In our teenage years, we tend to fall into peer pressure. We try our hardest to fit in and be accepted with everyone. These are the hardest years because they are our most vulnerable years. At the same time, thoughts that have been engraved into our minds throughout our lives are the saddest ones. The thought that we are never enough and that we will never be enough. We are too ugly and we don't have the correct body. We don't meet expectations of beauty from society. We are not attractive, and we are never going to be noticed. That we are never going to be loved. From a young age, we compare ourselves to others. Others that we wish we looked like, but we will never look like. And because we don't, it causes us to hate and dislike ourselves more than before.

This happens to everyone. Because of these societal messages, we tend to hate ourselves and it’s sad. We put on a brave face to hide our true feelings because we are too scared to admit that we are unhappy with the way we look. We wish we looked like someone else or even were someone else because that is the pressure we are brought up with. It’s normal to wish you were someone else if you aren't happy with yourself.

 

And I am no different. I have been beaten down by my peers. I have been physically and verbally abused. I have been told I was ugly, worthless, and a w****. I was told that I should go die because I mean nothing and nobody wants me around. That nobody will ever love me.

This happens to a lot of people besides me. We have all been bullied, broken, hurt, and damaged. This is a sad fact of what's happening to us. We want to drag people down into the pool while our lungs are filling up with the pain and sorrows that we have faced. And unfortunately, I am not innocent of wishing I was more attractive or wanting to be considered beautiful by others. I have wished I was someone else because I have been deemed as ugly before. We tear ourselves down. And others help contribute to our downward spiral of self-destruction.

 

Yet, I have also been told I am beautiful, attractive, and kind. But I still doubt myself. I still beat myself down. I tell myself I am too fat, that I am ugly, and that I am worthless. But the people around me don’t know it’s happening. They don't know that I feel like I'm drowning and there is nobody there to save me. That I am dying behind a smile that I put up as a front. Because if I let out how I truly feel, I am afraid that I will be labeled as weak and as a baby. So I put up my act and allow people to think I am happy. That I am happy with how I look and how I am. But the truth is that I'm not.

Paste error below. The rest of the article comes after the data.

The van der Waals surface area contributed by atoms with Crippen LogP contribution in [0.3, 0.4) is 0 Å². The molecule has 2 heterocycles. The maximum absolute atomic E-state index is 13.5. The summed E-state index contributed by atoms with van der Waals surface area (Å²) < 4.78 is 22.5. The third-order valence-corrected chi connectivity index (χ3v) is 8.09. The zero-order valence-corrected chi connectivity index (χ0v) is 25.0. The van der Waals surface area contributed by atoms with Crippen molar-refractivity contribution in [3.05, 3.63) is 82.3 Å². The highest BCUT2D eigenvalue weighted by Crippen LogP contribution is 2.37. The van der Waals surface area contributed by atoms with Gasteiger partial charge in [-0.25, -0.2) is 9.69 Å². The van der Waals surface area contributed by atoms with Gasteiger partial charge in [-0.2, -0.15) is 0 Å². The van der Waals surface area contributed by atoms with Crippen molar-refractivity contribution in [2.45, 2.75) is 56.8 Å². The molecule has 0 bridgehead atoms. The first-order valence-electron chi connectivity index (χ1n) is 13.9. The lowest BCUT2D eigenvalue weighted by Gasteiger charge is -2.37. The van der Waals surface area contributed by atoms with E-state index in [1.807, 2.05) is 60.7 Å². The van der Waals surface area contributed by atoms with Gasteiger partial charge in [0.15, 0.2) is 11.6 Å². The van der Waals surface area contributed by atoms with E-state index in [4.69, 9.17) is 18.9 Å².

I thought that I was the only one who thought like this. The only one who is drowning. But as I listened to the people around me, really listened to their problems, I began to learn that we all feel like this. And it's not only happening to teenagers. It happens to adults and children. Can you believe our children are feeling this way?

 

We all mask ourselves and put up a shield to protect our hearts. But the thing that sets us apart from all others, the thing that truly makes us beautiful, is our character. This is what truly matters. The people who change the world are the ones who have the strongest character, the ones who care about others. Not the ones who look a certain way to meet our societal expectations of beautiful.


The happiest people are the ones who are comfortable in their own skin. So be part of the solution. Be the good in the world. Show others that they matter, that they have a role in your life. Compliments are a great way to do this. Show others that they truly are attractive. Tell them about their amazing qualities. Even the smallest compliment can turn someone's day around.



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This article has 2 comments.


Victrix BRONZE said...
on Apr. 18 at 7:09 pm
Victrix BRONZE, Fort Worth, Texas
1 article 0 photos 4 comments

Favorite Quote:
n the end we're all just chalk lines on the concrete
Drawn only to be washed away
For the time that I've been given
I am what I am
I'd rather hate you for everything you are
Than ever love you for something you are not
I'd rather you hate me for everything I am
Than have you love me for something that I can't

You write so beautifully, and this is bringing some light to a very important topic. Tell your sister I'm rooting for her :)

on Apr. 14 at 7:24 pm
bookworm12120 GOLD, Pittsburgh, Pennsylvania
13 articles 3 photos 2 comments

Favorite Quote:
"The Earth without Art is just Eh"

This was such an inspiring and beautifully-written article. I agree completely that we put others - and even ourselves - down way too often and it's become a serious problem, especially if 7-year-olds like your little sister feel as if they have to starve themselves just to impress a couple of people from school. We are all unique and different and diverse and we need to treat it as a blessing - a beautiful thing - not as a burden or a curse.